Which is better according to experts?

Which is better according to experts?


Contrary to popular belief, teeth The difference between duvets and comforters. If you thought the two terms meant the same thing, don't worry. This is judgment-free territory. Both may feel like heaven the moment your body touches the pillow-soft covers, but you'll need to lift your head from the clouds when you need to buy bedding that suits your sleep style. There's more difference between the two than meets the eye. Before you buy these bedroom essentials, consider which one suits your lifestyle, aesthetics, and comfort.

“These days, shoppers and retailers make less of a distinction between comforters and duvets,” says Buffy CEO Leo Wang, “but that doesn't mean they're the same, so it's important to understand the difference.”

We spoke to Wang and Maddie Howey, co-founders of one of our favorite bedding brands, Pippen House, about the difference between duvets and comforters, how to choose the right one for you, and how to care for it, so you're set for a night of cozy, chic sleep.


What is a duvet?

A duvet is a two-part bedding system consisting of a duvet insert and a duvet cover. Duvet inserts are soft and fluffy and are often filled with duck feathers or goose down. More accessible and affordable versions of this luxurious bedding essential are available with a variety of vegan fillings and alternatives such as cotton, synthetics, and silk. Duvet inserts are usually plain white or natural and come in a variety of weights to suit temperature preferences. Duvet covers are like large pillowcases. They slide out and can be removed to be washed in the washing machine, replaced with a new cover of a different color or design, or to fluff up the insert. Duvet covers usually have a bottom closure with ties, buttons, or a zipper. Stylish duvet covers can be purchased in almost any color, design, fabric (flannel, linen, cotton, or silk), and for hot or cold weather preferences.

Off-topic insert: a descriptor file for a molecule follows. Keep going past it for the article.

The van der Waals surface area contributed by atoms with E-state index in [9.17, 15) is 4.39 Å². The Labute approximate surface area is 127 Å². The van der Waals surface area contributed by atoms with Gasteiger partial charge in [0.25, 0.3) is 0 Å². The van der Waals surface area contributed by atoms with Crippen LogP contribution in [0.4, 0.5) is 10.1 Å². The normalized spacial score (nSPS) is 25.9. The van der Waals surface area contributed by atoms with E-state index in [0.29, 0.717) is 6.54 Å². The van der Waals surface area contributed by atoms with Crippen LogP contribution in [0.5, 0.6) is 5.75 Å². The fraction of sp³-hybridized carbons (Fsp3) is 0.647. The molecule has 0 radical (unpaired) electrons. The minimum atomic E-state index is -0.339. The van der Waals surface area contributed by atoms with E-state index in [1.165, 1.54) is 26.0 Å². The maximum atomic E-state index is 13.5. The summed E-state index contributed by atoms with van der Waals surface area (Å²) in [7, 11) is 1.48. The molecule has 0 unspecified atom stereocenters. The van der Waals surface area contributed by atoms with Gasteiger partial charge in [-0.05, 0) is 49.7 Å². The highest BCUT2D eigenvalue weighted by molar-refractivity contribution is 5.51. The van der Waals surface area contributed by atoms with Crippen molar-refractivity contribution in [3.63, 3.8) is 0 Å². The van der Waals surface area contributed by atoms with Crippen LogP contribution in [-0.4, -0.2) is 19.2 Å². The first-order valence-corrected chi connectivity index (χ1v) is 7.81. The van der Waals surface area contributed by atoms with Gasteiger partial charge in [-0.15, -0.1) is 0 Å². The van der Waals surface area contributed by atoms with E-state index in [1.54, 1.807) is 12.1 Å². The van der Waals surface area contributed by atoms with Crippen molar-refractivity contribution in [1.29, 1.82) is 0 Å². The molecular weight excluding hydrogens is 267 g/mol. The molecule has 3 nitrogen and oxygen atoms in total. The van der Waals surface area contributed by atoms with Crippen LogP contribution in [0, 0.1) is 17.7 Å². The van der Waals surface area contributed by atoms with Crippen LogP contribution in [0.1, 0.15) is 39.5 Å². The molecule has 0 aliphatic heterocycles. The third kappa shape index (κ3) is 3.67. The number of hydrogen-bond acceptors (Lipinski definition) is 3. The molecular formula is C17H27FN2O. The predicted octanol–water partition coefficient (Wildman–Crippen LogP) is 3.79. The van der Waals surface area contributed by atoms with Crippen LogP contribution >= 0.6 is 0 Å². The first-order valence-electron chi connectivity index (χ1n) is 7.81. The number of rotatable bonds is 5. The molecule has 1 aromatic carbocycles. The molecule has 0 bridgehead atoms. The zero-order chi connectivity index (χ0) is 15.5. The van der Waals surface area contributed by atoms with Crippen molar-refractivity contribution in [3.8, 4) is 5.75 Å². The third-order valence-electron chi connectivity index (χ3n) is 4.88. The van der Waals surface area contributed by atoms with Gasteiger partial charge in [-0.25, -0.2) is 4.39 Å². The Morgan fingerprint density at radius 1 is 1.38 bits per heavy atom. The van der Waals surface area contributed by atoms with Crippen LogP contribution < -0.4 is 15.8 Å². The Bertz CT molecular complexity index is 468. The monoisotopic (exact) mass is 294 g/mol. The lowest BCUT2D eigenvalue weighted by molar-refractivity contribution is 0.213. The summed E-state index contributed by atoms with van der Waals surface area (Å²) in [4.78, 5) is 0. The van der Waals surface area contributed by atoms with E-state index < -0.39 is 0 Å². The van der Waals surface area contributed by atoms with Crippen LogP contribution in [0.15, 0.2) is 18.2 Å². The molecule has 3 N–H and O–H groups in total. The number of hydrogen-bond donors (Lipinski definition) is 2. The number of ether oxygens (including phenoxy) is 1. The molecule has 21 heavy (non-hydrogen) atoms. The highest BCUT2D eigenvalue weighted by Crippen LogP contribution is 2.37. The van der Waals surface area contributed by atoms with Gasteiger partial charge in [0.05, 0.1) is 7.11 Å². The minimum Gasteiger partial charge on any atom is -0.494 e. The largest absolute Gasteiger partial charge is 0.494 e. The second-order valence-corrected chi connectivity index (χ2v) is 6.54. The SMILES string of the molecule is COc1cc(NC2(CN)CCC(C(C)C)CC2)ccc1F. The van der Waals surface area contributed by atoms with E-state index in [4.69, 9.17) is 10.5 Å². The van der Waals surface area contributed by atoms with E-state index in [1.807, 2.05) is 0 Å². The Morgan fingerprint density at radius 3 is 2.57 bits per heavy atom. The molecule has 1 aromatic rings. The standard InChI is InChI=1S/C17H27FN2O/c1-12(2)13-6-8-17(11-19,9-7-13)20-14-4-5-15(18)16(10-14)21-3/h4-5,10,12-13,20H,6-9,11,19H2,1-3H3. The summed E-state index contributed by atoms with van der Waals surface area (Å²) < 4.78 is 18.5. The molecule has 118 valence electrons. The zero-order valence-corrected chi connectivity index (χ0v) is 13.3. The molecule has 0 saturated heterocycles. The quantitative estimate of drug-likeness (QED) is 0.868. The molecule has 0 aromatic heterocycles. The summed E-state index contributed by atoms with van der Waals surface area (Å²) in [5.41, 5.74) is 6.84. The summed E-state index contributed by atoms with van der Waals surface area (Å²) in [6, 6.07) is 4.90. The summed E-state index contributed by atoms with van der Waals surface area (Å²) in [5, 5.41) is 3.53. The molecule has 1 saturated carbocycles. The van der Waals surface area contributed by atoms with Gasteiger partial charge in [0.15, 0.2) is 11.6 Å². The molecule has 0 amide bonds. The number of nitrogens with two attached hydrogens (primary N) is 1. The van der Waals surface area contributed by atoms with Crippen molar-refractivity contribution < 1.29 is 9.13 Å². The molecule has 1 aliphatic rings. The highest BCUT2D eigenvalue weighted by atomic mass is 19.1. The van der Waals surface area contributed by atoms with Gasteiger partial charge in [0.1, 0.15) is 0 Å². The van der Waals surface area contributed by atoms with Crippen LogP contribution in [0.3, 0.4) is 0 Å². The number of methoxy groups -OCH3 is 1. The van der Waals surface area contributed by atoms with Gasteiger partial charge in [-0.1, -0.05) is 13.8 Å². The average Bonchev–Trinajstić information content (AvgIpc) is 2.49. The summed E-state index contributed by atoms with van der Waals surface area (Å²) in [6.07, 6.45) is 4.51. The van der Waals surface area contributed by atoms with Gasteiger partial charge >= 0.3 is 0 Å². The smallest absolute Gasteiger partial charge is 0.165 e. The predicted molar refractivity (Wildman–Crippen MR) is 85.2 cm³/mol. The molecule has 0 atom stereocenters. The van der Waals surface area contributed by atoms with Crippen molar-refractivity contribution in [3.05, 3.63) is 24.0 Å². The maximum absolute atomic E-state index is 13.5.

Bed with white bedspread

Pippen House

“A cover allows you to add a little variety (a different color, pattern, decoration) while keeping the filling clean,” says Howie. “Duvets are pretty and add another design element to your bed, so that's not a bad idea.”

The advantages of down comforters:

  • Easy to change bedding
  • Various color and pattern options
  • Easy to keep clean
  • Cover protects insert and extends its life
  • Can be used with fitted sheet only. No top sheet required

Down comforter disadvantages:

  • More expensive than a duvet
  • The duvet may shift inside the cover
  • Changing the cover is difficult
  • Covers are usually sold separately from the insert

To avoid waking up in the morning with your duvet filling bunched up around the edges of the cover, choose a quality duvet and duvet cover that are the same size and fit together at every corner like puzzle pieces. Some duvet inserts and covers even have ties on the inside corners to hold the filling in place.

What is a quilt?

Duvets don't require a cover and can be used on the bed as is. Wang explains, “A duvet is actually an evolution of a blanket. It takes the blanket a step further by sewing two fabric covers together to form a shell that is then stuffed with insulating material (such as cotton).”

The filling makes the comforter a lightweight yet cozy quilted blanket. If you sleep in cold weather, choose a comforter with more insulation and more filling. Because comforters can be used on their own, if your comforter is still wet when you wash your bedding at night, you'll end up with nothing on your bed but the sheets until it dries.

Dog sitting on bed

Frank Francis

Benefits of a quilt: